In this setup, we've employed the TPS61197 IC to boost the voltage for both the inner and outer LED rings. The inner ring LEDs require separate brightness control from the outer ring LEDs. The inner ring comprises 18 LEDs, while the outer ring has 34 LEDs.

For the inner ring, the total series LED voltage is approximately 3V x 18 = 54V. Each LED can draw up to 200 mA of current, resulting in a total LED string current of 200 mA. To achieve this, we need a step-up LED driver capable of delivering 54V/200 mA from a 12-24 volts power source.

For the outer ring, the total series LED voltage is approximately 3V x 34 = 102V. Similarly, each LED can draw up to 200 mA of current, leading to a total LED string current of 200 mA. To power this, we also require a step-up LED driver capable of supplying 102V/200 mA from a 12-24 volts power source.

The inner LED driver circuit is functioning perfectly, as demonstrated in the video. However, the outer LEDs' driver circuit encounters an issue—it boosts the voltage but briefly turns on the LEDs and then turns them off immediately.

There appears to be an issue with the outer LEDs' driver circuit.

Here is the link to the video: Google Drive
Schematic: Google Drive

  • \$\begingroup\$ Could you attach a schematic of your design, or at least the section in question? Since you already have a full PCB fab did you have a working prototype? \$\endgroup\$
    – Nedd
    Sep 20 at 7:40
  • \$\begingroup\$ Are you monitoring the Fault pin? Per the data sheet this will be low during normal operation, then go to a Hi-Z state during a fault condition. An LED with a resistor to Vin could monitor this. Have you reviewed the possible Fault Conditions listed in Table 3 (p16) ? \$\endgroup\$
    – Nedd
    Sep 20 at 8:00
  • \$\begingroup\$ drive.google.com/file/d/1FmgMNht6rX1_GFU89JuBaoJO_lab9pyv/… The Schematic \$\endgroup\$ Sep 20 at 11:08

2 Answers 2


As in the answer from Velvel, the series string of C45, C75, C84, C85, C86 and C87 are all connected incorrectly. The reason your LEDs flash briefly is because the current flows only for the short time while the caps charge up. I can only assume that you used all these caps in series because of the high voltage involved. Is that correct?

If the total summed up voltage ratings of these 6 caps exceed the expected high voltage then there is a moderately easy set of corrections you can make.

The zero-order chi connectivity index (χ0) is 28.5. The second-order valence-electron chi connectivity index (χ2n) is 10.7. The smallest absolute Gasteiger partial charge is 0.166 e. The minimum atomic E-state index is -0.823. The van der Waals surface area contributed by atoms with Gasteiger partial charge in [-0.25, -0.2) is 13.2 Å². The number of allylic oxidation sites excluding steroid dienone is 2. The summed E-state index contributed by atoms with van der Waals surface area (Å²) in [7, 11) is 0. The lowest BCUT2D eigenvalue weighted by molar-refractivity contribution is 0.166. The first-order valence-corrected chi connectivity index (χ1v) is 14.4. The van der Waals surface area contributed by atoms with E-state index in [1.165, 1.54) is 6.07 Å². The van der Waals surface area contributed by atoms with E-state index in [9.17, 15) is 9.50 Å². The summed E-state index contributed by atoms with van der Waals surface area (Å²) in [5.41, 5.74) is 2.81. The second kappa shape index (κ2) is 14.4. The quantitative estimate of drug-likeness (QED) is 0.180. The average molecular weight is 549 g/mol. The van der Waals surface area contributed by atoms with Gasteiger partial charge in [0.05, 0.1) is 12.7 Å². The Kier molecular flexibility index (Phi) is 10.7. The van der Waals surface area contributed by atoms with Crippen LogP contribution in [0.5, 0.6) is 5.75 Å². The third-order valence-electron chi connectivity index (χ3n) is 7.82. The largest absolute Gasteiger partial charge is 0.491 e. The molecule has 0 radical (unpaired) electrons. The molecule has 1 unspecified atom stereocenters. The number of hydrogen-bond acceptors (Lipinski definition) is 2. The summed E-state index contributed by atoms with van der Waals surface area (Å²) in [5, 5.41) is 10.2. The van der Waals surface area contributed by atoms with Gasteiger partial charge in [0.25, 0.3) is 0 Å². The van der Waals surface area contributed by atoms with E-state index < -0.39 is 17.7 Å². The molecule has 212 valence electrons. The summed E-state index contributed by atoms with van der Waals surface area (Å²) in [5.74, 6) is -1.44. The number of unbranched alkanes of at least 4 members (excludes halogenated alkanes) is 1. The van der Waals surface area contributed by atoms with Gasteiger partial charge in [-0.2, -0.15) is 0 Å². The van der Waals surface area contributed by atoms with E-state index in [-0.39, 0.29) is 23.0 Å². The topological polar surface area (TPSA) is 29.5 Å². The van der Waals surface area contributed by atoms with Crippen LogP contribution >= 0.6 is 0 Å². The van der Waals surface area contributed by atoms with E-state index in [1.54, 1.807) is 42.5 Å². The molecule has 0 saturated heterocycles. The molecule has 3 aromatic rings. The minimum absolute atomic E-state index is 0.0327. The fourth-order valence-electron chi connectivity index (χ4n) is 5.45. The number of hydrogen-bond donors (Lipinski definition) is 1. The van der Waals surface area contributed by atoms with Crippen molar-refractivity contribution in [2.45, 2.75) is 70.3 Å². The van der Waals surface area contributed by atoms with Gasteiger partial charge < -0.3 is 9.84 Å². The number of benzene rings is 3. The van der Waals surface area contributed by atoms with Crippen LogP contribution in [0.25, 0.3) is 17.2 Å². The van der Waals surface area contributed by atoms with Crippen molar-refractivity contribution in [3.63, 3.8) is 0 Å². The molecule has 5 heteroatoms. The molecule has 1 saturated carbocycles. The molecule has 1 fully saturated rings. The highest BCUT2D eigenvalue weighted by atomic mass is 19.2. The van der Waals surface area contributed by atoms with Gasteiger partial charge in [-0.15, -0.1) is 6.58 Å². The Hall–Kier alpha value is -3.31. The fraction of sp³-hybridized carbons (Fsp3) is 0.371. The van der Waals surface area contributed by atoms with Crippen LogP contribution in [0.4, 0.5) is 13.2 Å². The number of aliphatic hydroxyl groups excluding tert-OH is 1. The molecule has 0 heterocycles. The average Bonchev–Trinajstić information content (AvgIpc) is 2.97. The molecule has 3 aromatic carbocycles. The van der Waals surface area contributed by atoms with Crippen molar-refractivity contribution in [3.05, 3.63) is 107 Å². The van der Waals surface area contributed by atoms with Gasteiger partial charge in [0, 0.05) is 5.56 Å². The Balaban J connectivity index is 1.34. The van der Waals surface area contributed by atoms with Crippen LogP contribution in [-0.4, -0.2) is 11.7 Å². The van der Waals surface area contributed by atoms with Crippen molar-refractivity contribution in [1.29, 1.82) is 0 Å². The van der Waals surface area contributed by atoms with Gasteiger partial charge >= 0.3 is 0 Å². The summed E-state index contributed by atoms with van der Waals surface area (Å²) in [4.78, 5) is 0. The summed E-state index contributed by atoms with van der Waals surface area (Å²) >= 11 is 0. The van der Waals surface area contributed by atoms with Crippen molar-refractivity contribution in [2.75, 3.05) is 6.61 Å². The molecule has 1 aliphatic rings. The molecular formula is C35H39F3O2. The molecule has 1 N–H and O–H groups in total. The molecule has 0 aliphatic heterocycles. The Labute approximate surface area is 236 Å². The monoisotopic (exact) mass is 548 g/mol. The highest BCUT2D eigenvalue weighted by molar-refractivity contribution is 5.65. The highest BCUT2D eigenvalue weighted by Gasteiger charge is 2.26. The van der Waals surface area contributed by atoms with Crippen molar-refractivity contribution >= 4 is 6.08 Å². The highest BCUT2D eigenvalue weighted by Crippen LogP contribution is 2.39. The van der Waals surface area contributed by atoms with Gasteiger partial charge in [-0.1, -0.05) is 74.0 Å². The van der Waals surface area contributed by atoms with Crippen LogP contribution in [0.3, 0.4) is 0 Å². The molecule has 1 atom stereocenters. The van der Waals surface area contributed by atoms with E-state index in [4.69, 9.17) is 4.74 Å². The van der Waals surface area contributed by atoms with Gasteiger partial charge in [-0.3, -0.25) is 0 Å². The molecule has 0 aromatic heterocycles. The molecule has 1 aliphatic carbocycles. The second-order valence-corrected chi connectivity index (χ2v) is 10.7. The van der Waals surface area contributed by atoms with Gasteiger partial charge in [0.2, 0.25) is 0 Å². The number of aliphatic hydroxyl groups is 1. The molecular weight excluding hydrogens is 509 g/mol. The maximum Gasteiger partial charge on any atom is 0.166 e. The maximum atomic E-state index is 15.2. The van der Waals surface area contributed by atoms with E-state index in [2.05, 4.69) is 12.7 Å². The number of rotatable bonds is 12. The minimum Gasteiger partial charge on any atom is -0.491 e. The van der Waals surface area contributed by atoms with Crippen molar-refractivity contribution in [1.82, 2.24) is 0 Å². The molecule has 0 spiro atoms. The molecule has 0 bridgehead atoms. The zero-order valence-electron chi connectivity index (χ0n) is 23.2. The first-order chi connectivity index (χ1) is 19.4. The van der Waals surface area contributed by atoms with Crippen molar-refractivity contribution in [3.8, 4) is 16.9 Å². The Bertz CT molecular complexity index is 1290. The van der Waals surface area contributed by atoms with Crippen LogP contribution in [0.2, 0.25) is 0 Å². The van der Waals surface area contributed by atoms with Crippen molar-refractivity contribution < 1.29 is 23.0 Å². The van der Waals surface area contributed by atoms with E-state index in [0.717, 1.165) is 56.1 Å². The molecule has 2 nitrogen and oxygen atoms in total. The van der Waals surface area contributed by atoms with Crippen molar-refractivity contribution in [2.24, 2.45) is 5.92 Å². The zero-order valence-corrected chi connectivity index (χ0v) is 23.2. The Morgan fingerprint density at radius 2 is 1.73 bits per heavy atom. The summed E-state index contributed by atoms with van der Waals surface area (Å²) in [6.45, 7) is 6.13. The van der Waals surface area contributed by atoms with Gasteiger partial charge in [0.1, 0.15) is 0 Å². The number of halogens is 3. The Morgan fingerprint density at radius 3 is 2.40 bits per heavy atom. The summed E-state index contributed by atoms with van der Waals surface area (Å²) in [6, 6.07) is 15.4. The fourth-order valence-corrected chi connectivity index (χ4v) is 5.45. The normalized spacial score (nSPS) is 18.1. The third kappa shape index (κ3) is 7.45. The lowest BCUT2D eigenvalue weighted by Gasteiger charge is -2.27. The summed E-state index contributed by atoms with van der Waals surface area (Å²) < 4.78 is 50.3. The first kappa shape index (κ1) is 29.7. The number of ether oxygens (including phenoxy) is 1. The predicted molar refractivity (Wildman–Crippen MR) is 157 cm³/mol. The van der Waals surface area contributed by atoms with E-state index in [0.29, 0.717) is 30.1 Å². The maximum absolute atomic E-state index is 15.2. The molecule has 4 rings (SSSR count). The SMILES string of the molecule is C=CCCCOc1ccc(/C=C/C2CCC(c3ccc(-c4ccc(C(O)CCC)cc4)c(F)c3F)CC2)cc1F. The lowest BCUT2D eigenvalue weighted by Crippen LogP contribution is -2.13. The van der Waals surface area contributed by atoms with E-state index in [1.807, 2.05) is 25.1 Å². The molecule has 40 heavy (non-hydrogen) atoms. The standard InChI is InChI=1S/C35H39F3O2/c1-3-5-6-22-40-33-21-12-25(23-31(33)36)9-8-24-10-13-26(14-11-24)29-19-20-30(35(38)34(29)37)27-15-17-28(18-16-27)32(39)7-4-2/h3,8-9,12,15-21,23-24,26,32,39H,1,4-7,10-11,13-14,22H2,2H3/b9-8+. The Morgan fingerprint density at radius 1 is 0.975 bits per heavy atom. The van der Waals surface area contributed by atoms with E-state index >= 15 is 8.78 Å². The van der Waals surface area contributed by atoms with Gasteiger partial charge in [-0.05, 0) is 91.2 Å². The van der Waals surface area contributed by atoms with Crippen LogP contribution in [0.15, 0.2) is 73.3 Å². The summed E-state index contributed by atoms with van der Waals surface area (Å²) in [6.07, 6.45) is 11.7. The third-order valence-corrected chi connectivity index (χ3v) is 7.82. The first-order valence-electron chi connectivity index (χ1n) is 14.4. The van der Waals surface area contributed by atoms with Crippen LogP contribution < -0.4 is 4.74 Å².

1: Completely remove the far right pin of C87 from the board, connect it directly to GND*.

2: Connect the D57,C45 point to the "Vout Outer Ring",R11 point.

*Read the recommendations in the datasheet at section 10.1 "Layout Guidelines", especially as related to EC2, which in your case is the string of 220uF capacitor(s).

During testing you'd be best advised to wear safety glasses, if an electrolytic cap is inverted or over stressed (by high voltage) it could explode. Also, be sure to keep your hands well away from any open high voltage connections.

Be sure that over voltage components on the OVP pin have been correctly calculated. For added circuit protection you might later think about placing an over voltage component or an additional protection circuit at the D57-C45 point.

  • \$\begingroup\$ #Nedd #Velvel "Thank you for your help now and in the future. Your assistance is greatly appreciated. \$\endgroup\$ Sep 21 at 15:12

The TPS61197 is a current mode boost controller.

From a first glance the design of the inner LED ring seems sane:

enter image description here

But I have no idea what the outer LED ring is supposed to do:

enter image description here

The capacitors C45, C75, C84, C85, C86 and C87 don't allow a constant current to flow. You need to design this similarly to the inner LED ring (C35, C7).

Just make sure that COUT doesn't exceed 200 µF.


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